Predefined Variables Related to HTTP Requests

This section describes predefined variables, $_GET, $_POST, $_COOKIE, $_REQUEST, and $_SERVER, that contains information included in the HTTP request received by the PHP engine from the Web server.



When the PHP engine is used on a Web server to handle a HTTP request, it converts information submitted in the HTTP request as predefined variables and pass them to PHP script.

1. $_GET - Associate array of HTTP request information submitted with the GET method. By default, all browsers submit HTTP requests with the GET method. Input information collected from Web page forms will be organized into pairs of names and values, which will be attached to the end of the URL in the first line of the HTTP request.

When the PHP engine receives a HTTP request, it will take those pairs of names and values from the end of the request URL and store them in the $_GET array as keys and values.

2. $_POST - Associate array of HTTP request information submitted with the POST method. If a Web page uses the POST method to submit input information collected from its form. The browser will organize input into names and values and attach them as the HTTP request body.

When the PHP engine receives a HTTP request, it will take those pairs of names and values from the request body and store them in the $_POST array as keys and values.

3. $_COOKIE - Associate array of submitted as cookies in the HTTP request. If a browser has cookies received previously from a Web server, it will automatically attach them in the next HTTP request to the same Web server.

When the PHP engine receives a HTTP request, it will take cookie names and cookie values from the request and store them in the $_POST array as keys and values.

4. $_REQUEST - Associate array of all elements from $_GET, $_POST, and $_COOKIE. To help you to get HTTP request input information in a single place, the PHP engine automatically combines all keys and values from $_GET, $_POST, and $_COOKIE into $_REQUEST.

5. $_SERVER - Associate array of information from the Web server and the HTTP request. When the PHP engine receives a HTTP request, it will take other information included in the request and store it in the $_SERVER array as keys and values. For example, the following keys and values represent information received from the HTTP request:

   REDIRECT_HANDLER = application/x-httpd-php
   REDIRECT_STATUS = 200
   HTTP_HOST = localhost
   HTTP_CONNECTION = keep-alive
   HTTP_UPGRADE_INSECURE_REQUESTS = 1
   HTTP_USER_AGENT = Mozilla/5.0 (Windows NT 6.1; Win64; x64) ...
   HTTP_ACCEPT = text/html,application/xhtml+xml,application/xml;..
   HTTP_REFERER = http://localhost/
   HTTP_ACCEPT_ENCODING = gzip, deflate, br
   HTTP_ACCEPT_LANGUAGE = en-US,en;q=0.9
   ......

The PHP engine also gathers additional information from the Web server and store it in the $_SERVER array as keys and values. For example, the following keys and values represent information received from the Web server:

   SERVER_SIGNATURE =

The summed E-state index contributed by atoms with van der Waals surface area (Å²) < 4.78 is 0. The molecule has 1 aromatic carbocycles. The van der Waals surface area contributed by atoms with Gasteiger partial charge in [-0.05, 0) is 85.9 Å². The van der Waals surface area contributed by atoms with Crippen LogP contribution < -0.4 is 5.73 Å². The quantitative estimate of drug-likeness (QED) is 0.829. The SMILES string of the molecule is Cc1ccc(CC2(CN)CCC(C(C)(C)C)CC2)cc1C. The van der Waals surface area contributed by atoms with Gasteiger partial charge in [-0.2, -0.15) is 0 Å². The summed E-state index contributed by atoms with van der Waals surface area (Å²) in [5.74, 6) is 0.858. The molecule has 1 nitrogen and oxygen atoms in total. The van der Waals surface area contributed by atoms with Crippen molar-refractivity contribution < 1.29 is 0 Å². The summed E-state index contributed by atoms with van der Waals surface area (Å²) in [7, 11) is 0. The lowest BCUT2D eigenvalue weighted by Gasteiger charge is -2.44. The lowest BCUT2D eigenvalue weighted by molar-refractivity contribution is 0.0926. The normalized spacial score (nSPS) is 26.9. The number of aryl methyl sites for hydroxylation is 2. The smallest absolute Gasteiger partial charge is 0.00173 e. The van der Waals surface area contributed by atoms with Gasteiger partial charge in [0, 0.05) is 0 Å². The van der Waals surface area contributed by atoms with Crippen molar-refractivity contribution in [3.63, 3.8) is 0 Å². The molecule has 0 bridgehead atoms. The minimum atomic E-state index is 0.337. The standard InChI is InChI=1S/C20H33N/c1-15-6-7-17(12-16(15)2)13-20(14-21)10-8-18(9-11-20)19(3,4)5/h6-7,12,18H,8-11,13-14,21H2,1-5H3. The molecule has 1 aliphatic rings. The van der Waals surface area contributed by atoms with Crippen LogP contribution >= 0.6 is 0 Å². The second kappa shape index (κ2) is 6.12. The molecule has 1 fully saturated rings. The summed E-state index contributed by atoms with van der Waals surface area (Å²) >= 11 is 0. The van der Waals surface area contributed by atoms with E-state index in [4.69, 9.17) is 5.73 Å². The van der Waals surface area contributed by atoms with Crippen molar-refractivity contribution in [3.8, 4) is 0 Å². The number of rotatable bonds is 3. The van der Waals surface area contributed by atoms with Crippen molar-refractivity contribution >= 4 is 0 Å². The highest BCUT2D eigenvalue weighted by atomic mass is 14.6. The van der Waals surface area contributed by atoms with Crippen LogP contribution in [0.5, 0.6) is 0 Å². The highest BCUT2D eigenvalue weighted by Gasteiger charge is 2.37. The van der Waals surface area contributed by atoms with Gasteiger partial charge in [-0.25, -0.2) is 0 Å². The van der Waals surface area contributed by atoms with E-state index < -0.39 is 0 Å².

SERVER_SOFTWARE = Apache/2.4.37 (Win64)
   SERVER_NAME = localhost
   SERVER_ADDR = ::1
   SERVER_PORT = 80
   REMOTE_ADDR = ::1
   DOCUMENT_ROOT = C:/apache/htdocs
   REQUEST_SCHEME = http
   CONTEXT_PREFIX = /cgi-bin-php/
   CONTEXT_DOCUMENT_ROOT = /local/php/
   ......

The PHP engine also gathers additional information from the operating system where the PHP engine is running and store it in the $_SERVER array as keys and values. For example, the following keys and values represent information received from the operating system:

   SystemRoot = C:\windows
   COMSPEC = C:\windows\system32\cmd.exe
   PATHEXT = .COM;.EXE;.BAT;.CMD;.VBS;.VBE;.JS;.JSE;.WSF;.WSH;.MSC
   WINDIR = C:\windows
   ...

Last update: 2019.



 

Table of Contents

 About This Book

 Introduction and Installation of PHP 7.3

 PHP Script File Syntax

 PHP Data Types and Data Literals

 Variables, References, and Constants

 Expressions, Operations and Type Conversions

 Conditional Statements - "if" and "switch"

 Loop Statements - "while", "for", and "do ... while"

 Function Declaration, Arguments, and Return Values

 Arrays - Ordered Maps

 Introduction of Class and Object

 Integrating PHP with Apache Web Server

Retrieving Information from HTTP Requests

Predefined Variables Related to HTTP Requests

 Operating System Information in $_SERVER

 Web Server Information in $_SERVER

 Information in $_GET and $_REQUEST

 Registering $_REQUEST Keys as Global Variables

 Creating and Managing Sessions in PHP Scripts

 Sending and Receiving Cookies in PHP Scripts

 Controlling HTTP Response Header Lines in PHP Scripts

 MySQL Server Connection and Access Functions

 Functions to Manage Directories, Files and Images

 SOAP Extension Function and Calling Web Services

 SOAP Server Functions and Examples

 Localization Overview of Web Applications

 Using Non-ASCII Characters in HTML Documents

 Using Non-ASCII Characters as PHP Script String Literals

 Receiving Non-ASCII Characters from Input Forms

 "mbstring" Extension and Non-ASCII Encoding Management

 Managing Non-ASCII Character Strings with MySQL Servers

 Configuring and Sending out Emails

 Outdated Tutorials

 References

 Full Version in PDF/EPUB